Depleted Uranium in the Balkans


Felicity Arbuthnot

In
a week that saw the French government follow their Italian counterparts in
launching an enquiry into the effects of depleted uranium (DU) on their
soldiers in Kosova, Antonio Pereira, the Portugese Defense Minister, informed
NATO Headquarters that he is withdrawing Portugese troops from Kosmet. They
were not, he said, going to become uranium meat. DU, first used in the 1991
Gulf war, is both chemically toxic and radioactive and is used as coating,
ballast, or core for weapons.

Two Italian
K-FOR soldiers were flown to Rome suffering from cancers and the Rome Military
Attorney has joined his colleagues in Milan, Turin, and Venice in
investigating DU in Kosova and the Balkans and effects on Italian troops. Last
month the Yugoslav ambassador to the Czech Republic, Djoko Stojicic, told
media in Prague that K-FOR soldiers in Kosova-Metohia had long been
experiencing health problems associated with DU. NATO French Air Force
Commander General Joffret, said the west apparently wanted to get rid of their
nuclear waste, contaminating the region. Belgium and Dutch troops were
instructed by their governments not to eat local produce and that clothes must
be destroyed on departure and vehicles decontaminated. K-FOR contingencies
have drinking water flown in.

Antonio Pereira
said his decision should have been made earlier and that Portugese forces
should not have participated in last year’s 72-day war in the Balkans.
Former UK Minister of Defense, now NATO Secretary General, George Robertson,
was well aware of the dangers posed by DU, he said.

“Portugese
soldiers were sent on missions in the area poisoned with depleted uranium,”
Pereira wrote in the influential Lisbon journal Diario de Noticias.
NATO confirmed that the area was contaminated by DU and the UN representative
also confirmed and apologized. Pereira stated that there was “opposition in
the headquarters of other countries performing missions in poisoned areas. If
it is hard to persuade military circles in Washington, Paris, London or Berlin
to send their troops to the critical areas in Kosova, does that mean that the
Portugese are to represent uranium meat?”

Earlier this
year a seven-page document warning of the hazards of DU was placed in the mail
boxes of all personnel working out of the UN building in Pristina and the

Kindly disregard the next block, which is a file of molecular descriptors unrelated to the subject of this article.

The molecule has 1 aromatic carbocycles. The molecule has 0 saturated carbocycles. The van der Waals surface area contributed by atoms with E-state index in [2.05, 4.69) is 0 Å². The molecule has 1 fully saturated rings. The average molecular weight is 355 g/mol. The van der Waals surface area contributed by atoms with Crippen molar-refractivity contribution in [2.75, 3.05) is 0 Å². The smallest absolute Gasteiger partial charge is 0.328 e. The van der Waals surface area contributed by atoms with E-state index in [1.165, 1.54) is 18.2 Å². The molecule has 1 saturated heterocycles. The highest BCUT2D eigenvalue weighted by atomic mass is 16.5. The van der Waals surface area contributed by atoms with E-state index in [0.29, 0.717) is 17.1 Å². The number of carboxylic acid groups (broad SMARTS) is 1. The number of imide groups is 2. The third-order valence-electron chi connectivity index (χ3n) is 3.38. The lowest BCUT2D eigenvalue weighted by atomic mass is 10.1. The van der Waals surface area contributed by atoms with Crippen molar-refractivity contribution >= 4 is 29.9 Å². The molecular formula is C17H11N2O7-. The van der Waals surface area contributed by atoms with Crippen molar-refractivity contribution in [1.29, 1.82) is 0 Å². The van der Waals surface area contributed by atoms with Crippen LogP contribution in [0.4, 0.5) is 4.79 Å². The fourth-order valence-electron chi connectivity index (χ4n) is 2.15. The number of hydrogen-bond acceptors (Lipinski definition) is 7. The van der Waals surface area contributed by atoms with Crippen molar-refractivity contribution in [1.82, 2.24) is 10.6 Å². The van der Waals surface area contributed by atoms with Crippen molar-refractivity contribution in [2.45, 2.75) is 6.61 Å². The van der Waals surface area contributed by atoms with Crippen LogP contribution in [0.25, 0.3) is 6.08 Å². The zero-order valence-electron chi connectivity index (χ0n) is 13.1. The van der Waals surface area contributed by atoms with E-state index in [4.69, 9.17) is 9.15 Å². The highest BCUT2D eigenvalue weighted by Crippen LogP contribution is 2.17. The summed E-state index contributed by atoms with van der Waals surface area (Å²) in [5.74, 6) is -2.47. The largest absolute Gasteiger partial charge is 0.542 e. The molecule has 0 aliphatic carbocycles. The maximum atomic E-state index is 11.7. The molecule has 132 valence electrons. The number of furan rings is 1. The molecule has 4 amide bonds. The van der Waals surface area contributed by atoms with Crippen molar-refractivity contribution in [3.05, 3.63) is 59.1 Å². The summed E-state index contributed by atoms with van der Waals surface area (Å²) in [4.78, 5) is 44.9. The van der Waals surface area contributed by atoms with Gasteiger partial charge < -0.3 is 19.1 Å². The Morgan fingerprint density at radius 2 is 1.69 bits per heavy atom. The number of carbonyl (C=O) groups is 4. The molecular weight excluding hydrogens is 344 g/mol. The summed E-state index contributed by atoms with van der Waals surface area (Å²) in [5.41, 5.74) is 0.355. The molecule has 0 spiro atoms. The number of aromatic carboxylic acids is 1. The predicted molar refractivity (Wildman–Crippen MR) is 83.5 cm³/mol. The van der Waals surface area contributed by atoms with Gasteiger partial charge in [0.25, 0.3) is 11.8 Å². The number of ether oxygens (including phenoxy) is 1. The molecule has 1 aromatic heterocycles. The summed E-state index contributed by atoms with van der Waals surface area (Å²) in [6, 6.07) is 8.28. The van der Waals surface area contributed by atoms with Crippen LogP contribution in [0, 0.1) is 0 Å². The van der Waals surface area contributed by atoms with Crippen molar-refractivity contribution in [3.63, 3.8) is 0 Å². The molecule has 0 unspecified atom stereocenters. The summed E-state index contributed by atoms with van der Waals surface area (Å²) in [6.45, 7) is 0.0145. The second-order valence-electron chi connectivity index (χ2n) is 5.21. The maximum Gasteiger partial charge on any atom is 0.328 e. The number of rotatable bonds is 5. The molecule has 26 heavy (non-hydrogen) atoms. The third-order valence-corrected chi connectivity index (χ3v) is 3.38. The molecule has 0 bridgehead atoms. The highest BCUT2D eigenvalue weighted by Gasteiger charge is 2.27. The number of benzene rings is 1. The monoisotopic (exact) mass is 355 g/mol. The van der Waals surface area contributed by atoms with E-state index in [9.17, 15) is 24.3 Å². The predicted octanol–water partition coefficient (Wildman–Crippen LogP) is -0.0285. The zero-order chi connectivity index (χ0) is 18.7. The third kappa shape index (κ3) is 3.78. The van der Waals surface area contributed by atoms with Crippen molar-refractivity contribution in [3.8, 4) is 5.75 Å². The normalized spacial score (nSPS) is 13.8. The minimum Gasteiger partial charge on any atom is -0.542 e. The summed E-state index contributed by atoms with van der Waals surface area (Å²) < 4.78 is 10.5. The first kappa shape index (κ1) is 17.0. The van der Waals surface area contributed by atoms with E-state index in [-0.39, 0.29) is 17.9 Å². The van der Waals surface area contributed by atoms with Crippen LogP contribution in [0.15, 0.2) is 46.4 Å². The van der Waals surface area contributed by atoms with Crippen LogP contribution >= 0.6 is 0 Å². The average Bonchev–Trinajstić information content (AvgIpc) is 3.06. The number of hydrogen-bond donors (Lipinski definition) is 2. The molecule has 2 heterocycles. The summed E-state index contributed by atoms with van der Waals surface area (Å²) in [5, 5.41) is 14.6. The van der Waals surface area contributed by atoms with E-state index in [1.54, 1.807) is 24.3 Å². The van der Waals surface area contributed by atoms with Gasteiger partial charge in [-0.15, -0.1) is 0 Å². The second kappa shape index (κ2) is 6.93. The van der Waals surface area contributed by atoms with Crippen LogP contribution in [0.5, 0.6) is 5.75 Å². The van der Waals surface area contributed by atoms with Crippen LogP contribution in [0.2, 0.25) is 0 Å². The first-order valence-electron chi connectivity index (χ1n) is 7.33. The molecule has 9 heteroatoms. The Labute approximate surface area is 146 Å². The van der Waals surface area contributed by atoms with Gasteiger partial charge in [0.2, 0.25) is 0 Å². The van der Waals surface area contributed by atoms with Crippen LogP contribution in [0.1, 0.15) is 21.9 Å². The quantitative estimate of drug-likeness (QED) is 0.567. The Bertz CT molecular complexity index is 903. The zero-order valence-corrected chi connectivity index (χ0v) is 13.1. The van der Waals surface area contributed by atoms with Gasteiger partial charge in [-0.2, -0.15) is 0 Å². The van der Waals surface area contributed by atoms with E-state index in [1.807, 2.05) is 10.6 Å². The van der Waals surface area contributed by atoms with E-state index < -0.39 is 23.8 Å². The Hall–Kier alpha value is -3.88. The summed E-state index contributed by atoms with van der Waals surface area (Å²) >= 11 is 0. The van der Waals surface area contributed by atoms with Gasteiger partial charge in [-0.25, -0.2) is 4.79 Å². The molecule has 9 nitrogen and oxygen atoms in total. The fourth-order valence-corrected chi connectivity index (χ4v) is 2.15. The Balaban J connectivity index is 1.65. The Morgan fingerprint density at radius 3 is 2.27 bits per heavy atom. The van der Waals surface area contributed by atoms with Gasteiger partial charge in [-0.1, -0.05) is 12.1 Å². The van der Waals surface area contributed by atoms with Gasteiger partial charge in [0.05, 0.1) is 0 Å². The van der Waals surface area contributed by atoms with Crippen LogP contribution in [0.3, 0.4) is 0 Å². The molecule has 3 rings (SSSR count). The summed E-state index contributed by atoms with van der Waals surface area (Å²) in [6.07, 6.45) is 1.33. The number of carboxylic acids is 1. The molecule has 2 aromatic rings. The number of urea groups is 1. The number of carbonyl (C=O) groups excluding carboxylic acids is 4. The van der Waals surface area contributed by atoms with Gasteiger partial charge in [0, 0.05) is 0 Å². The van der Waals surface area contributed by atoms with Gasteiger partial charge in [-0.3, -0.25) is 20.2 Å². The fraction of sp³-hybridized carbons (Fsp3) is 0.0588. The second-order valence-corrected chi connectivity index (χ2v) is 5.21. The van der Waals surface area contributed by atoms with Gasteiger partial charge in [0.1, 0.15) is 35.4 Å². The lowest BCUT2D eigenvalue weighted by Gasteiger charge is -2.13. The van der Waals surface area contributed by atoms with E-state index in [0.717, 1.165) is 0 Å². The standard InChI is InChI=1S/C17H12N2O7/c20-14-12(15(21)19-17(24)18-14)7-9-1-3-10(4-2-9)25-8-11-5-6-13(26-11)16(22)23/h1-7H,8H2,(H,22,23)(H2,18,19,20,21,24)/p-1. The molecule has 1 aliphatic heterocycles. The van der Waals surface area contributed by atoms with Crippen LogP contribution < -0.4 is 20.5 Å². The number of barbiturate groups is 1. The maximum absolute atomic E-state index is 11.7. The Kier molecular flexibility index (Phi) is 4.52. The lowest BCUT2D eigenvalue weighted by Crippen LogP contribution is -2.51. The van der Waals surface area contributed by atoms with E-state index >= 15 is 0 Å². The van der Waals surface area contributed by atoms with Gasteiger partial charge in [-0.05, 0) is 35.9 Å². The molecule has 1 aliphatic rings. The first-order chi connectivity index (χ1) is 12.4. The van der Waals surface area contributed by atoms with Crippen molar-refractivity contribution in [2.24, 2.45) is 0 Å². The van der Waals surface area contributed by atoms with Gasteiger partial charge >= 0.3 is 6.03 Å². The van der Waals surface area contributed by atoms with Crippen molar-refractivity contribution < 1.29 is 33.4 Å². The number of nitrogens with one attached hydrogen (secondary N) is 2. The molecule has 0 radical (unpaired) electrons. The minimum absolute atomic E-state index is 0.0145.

Supreme Headquarters Allied Command in Europe (SHAPE) issued warnings to
United States Commands urging the widest possible dissemination to forces of
other nations. A recent meeting of the United Nations Environment Program
attended by bodies including the International Atomic Energy Authority and the
Swedish Radiation Protection Institute resulted in ongoing consultations as to
how to “proceed with a scientific field assessment of DU sites” according
to Director Klaus Toep- fer. Previous assessments had been hampered by
NATO’s refusal to provide maps of affected areas.

Dr. Asav
Durakovic and Dr. Hari Sharma, world renowned radiation experts who tested
sick Gulf war veterans for the presence of DU in their bodies and found up to
100 times the “safe” limit remaining eight years after the Gulf war,
recently briefed the Justice and Human Rights Commission at the European
Parliament. Durakovic said, “There is much to be done, but our research
demonstrates the magnitude of the problem.”

If “Balkans
Syndrome” is proven to affect K-FOR and reportedly other personnel working
in the region, the population of former Yugoslavia may also suffer the cancers
and birth deformities that have affected Iraq—and NATO’s
“humanitarian” toxic war will continue to maim and kill long into the
future.
               Z

Felicity
Arbuthnot is a jounalist specializing in social and environmental issues. She
was Iraq researcher for John Pilger’s award winning film:
Paying
the Price—Killing the Children of Iraq
.